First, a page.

Nama lost out on £190m Northern Ireland property sale, says Republic's watchdog
The Republic's Public Accounts Committee (PAC) is expected to find that Nama could have secured an additional £190m for the Irish exchequer when it sold it's Northern Ireland property portfolio.
Ireland's so-called 'bad bank' Nama sold the portfolio for £1.137bn in 2014 to Cerberus Capital Management, a US Investment fund.
The Dail's PAC has been investigating claims it was offloaded for less than it was worth.
The Sunday Times has reported that when the PAC report is launched at Leinster House tomorrow it will agree with the Irish comptroller and auditor general (C&AG) that Nama could have secured an additional £190m for it.
It is expected to conclude there was an "actual loss" to the Irish exchequer from the sale.
It is also expected to find that last year's special report by Seamus McCarthy, the C&AG, was "reasonable, balanced and evidence-based".
The newspaper reported the findings of the Irish PAC also described Nama's sales strategy as "flawed" and "compromised", adding that the sales process was underminded by contacts as early as 2012 between Frank Cushnahan, a member of Nama's Northern Ireland advisory committee, and two law firms that acted for Cerberus - Tughans in Belfast and Brown Rudnick in New York.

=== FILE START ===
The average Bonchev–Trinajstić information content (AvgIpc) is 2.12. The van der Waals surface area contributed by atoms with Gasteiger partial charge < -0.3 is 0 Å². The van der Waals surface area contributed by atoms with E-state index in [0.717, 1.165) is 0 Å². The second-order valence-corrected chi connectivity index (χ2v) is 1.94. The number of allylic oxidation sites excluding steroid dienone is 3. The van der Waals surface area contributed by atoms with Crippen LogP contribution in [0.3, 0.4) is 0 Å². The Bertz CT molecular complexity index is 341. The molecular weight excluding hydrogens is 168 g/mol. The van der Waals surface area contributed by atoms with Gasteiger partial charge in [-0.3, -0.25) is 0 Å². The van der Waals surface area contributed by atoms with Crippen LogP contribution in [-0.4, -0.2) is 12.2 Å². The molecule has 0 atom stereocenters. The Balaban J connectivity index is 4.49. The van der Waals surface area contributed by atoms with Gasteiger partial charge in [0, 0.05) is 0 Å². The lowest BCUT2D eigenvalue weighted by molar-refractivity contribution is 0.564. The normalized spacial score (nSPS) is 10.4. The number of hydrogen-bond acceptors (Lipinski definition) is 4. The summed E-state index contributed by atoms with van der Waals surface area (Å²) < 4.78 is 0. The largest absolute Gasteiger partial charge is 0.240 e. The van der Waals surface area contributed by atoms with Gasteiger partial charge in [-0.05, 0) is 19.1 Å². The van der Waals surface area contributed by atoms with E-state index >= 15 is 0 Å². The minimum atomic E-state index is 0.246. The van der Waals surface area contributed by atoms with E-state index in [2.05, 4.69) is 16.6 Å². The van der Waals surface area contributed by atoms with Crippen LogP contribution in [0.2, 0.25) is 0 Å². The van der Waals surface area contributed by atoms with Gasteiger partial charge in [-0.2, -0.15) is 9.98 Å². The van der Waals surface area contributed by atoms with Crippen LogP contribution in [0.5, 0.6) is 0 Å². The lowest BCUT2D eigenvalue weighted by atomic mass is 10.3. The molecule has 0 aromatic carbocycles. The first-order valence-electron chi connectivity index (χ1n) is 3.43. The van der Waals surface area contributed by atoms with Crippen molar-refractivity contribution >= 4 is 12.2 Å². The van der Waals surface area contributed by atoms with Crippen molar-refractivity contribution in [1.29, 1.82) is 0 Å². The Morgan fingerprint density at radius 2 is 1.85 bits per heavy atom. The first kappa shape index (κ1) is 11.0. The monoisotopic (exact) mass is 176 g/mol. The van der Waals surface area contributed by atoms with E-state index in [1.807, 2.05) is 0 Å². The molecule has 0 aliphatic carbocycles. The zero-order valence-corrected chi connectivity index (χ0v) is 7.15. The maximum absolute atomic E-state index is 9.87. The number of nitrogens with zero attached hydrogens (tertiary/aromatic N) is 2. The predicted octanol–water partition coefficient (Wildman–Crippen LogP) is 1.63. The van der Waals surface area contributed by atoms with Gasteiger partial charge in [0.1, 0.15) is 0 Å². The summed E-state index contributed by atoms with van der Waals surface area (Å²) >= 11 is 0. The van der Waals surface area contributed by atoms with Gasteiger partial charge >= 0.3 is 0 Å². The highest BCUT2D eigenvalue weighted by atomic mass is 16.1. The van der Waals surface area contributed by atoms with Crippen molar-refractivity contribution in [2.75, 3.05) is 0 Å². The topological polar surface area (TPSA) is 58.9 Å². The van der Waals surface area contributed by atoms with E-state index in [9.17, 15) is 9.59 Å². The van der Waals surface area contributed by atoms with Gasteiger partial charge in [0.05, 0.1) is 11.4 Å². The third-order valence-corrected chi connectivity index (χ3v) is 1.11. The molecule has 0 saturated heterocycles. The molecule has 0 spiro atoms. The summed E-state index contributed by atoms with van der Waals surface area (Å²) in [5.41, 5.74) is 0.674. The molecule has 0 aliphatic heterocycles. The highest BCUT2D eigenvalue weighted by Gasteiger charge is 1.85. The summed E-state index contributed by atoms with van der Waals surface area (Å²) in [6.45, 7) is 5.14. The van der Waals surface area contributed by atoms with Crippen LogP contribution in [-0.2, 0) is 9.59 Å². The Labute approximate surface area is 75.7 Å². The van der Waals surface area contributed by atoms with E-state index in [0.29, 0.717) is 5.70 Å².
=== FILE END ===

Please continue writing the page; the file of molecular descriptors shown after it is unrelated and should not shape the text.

Pimco, another US company, pulled out of the sale in March 2014 after telling Nama there was an arrangement in place for £16m in "success fees" to be split between Cushnahan, Tughan's then managing partner Ian Coulter and Brown Rudnick.
Nama's position is that any irregularity in the process was on the purchase side, not on the sale side.
The PAC's members have unanimously agreed to recommend that a commission of investigation into the sale, approved by political party leaders in Dublin last year, should go ahead.
Mr Cushnahan has repeatedly rejected any suggestions of wrongdoing in relation to the Nama scandal.
He was accused in 2015 by a BBC Spotlight programme of receiving an illegal fixer's fee for arranging the sale of the Northern Ireland portfolio to Cerberus.